AB readers may have been surprised that I suggested I have respect for the Andrew Samwick view, which he has clarified:
I don’t favor default on securities issued by the federal government. I didn’t bring this up – it shouldn’t even be a question. But Social Security is not a security issued by the federal government. It is a program that current generations legislate on their own behalf and largely at future generations’ expense. It is not the only such program. I think all such programs need to be carefully considered, and in particular, that we should tread very lightly on future generations’ income when the proceeds go for our own consumption, not for investments that increase the size of the economy they will inherit. That attitude applies to Social Security, to Medicare, and to the level of federal debt … I wouldn’t characterize anything I’ve suggested at any point as a default on Social Security. I do want to scale the program back to what can be afforded in the long term (as I have defined both “afforded” and “long term”) with roughly the same payroll tax rate on future generations as we’ve paid.
The formulation of the issues provided by Brad DeLong once again proves invaluable:
It depends on what kind of Social Security reform we are talking about. There’s one reform in which benefits are cut and taxes are raised but the equality:
(Current Value of Trust Fund) + (Present Value of Future Social Security Taxes) = (Present Value of Future Social Security Benefits)
is preserved. That’s not a default.
There’s another reform in which the principal purpose is to open up a gap between the left hand side and the right hand side and make:
(Current Value of Trust Fund) + (Present Value of Future Social Security Taxes) > (Present Value of Future Social Security Benefits)
That is tantamount to default.
Most proposals for Social Security reform that start out with statements like “The Social Security Trust Fund doesn’t really exist” are proposals of the second kind.
Dean, Brad, and I would object to the second form of “reform”, which I’ll discuss in a moment. Isn’t Andrew putting forth the first form? In other words, is he suggesting a form of privatization that lowers the payroll tax rate, which of course would require policymakers to lower the Present Value of Future Social Security Benefits such that the equality hold. If so, we cannot accuse this proposal of what I’ve called the backdoor employment tax increase.
But as Andrew has explained, policy makers have managed the rest of the Federal government such that the expected value of future income taxes cannot cover Federal debt plus the present value of expected future Federal spending outside of the Social Security program. This is the fiscal crisis that Ben Bernanke testified to – as did Alan Greenspan when he was Federal Reserve chairman.
So how does President Bush intend to address this general fund fiasco? Certainly not an increase in income taxes. Certainly not a reduction in defense spending. Certainly not a repeal of that expensive prescription drug benefit that he brags about in the same speeches where he brags that his tax cuts have given us our money back. This kind of pandering and dishonesty is not the fault of Andrew Samwick or Ben Bernanke. And it’s this kind of dishonesty that leads me to believe that President Bush is advocating what Brad called the second form of “reform”. Dean Baker calls this default and some uber-technical types object to his term. Fine – let me call it grand larceny. If implemented, it would be a backdoor employment tax increase. Now if President Bush and his minions want to balance the budget by raising employment taxes, might we simply ask that they be honest about it? But then one could argue my suggestion is silly – after all, how many thieves call the bank before they come over and clean out the vault?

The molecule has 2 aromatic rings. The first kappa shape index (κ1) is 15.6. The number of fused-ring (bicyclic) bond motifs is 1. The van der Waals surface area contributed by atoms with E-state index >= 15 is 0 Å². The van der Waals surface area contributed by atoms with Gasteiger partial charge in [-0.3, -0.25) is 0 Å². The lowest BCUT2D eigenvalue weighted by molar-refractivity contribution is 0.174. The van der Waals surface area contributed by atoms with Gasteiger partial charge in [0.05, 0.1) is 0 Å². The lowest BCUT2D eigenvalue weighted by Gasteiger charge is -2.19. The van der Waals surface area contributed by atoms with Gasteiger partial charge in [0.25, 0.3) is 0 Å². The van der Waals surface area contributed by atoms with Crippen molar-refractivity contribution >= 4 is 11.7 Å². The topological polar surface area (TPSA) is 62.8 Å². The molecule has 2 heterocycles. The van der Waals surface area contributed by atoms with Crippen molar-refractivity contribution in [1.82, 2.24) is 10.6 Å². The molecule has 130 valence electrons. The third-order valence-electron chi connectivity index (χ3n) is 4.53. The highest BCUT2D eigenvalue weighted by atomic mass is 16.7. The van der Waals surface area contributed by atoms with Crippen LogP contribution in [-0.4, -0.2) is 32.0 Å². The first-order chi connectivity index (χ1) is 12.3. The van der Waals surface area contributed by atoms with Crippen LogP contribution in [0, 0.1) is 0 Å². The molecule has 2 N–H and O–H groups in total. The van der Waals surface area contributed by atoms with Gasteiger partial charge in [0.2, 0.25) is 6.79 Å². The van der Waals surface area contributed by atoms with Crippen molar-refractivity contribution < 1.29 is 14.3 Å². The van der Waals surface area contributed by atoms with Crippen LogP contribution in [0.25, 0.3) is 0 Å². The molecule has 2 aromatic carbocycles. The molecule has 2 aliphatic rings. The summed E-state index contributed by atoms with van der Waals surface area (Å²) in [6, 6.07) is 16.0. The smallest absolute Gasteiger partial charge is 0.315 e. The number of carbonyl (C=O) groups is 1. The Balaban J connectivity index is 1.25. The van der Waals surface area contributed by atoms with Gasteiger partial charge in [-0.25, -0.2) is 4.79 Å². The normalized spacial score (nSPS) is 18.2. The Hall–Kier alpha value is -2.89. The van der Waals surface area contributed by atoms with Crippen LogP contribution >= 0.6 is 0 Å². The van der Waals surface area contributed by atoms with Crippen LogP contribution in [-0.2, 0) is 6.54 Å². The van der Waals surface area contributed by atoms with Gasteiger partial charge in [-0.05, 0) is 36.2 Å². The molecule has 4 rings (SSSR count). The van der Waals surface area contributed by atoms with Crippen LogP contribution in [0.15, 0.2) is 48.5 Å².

I am not in favor of complete privatization as workers likely do want some form of defined benefits retirement plan. Mark Thoma has been excellent in discussing this aspect of the debate. Of course, one can reasonably ask whether we need as much longevity insurance as the Social Security program offers. Andrew and I might have a difference of opinion on this issue. But as I read Andrew’s many excellent discussions on this, he is not advocating an implicit backdoor employment and nor am I. Let’s be honest – President Bush and his minions are pushing for a backdoor employment tax increase. But let’s also be fair to Andrew – he is NOT one of Bush’s minions.
Update: Brad DeLong also enjoyed what Andrew Samwick had to say and adds this background:
In the early 1980s, acting on the advice of the Greenspan Commission, President Reagan and the congress began “prefunding” Social Security–having the Social Security system run a surplus in the years from 1983 to 2017 or so in order for it to run a deficit later on. Reagan, George H.W. Bush, and the congresses of the 1980s and early 1990s (and George W. Bush and his congresses of 2001-2006) used this Social Security surplus as an excuse for not dealing with their enormous general-fund deficits: taxes were lower and spending was higher than if they had lived up to their responsibilities or not had the Social Security operating surplus to draw on. What does this history entail for future fiscal policy, both as a matter of honor and a matter of prudence? Andrew Samwick tries to think through these issues, and gives his take. He says smart things
The only thing left to say is that George W. Bush created the latest round of enormous general fund deficits. We shall all remember this the next time George W. Bush cynically claims he wants to reform Social Security.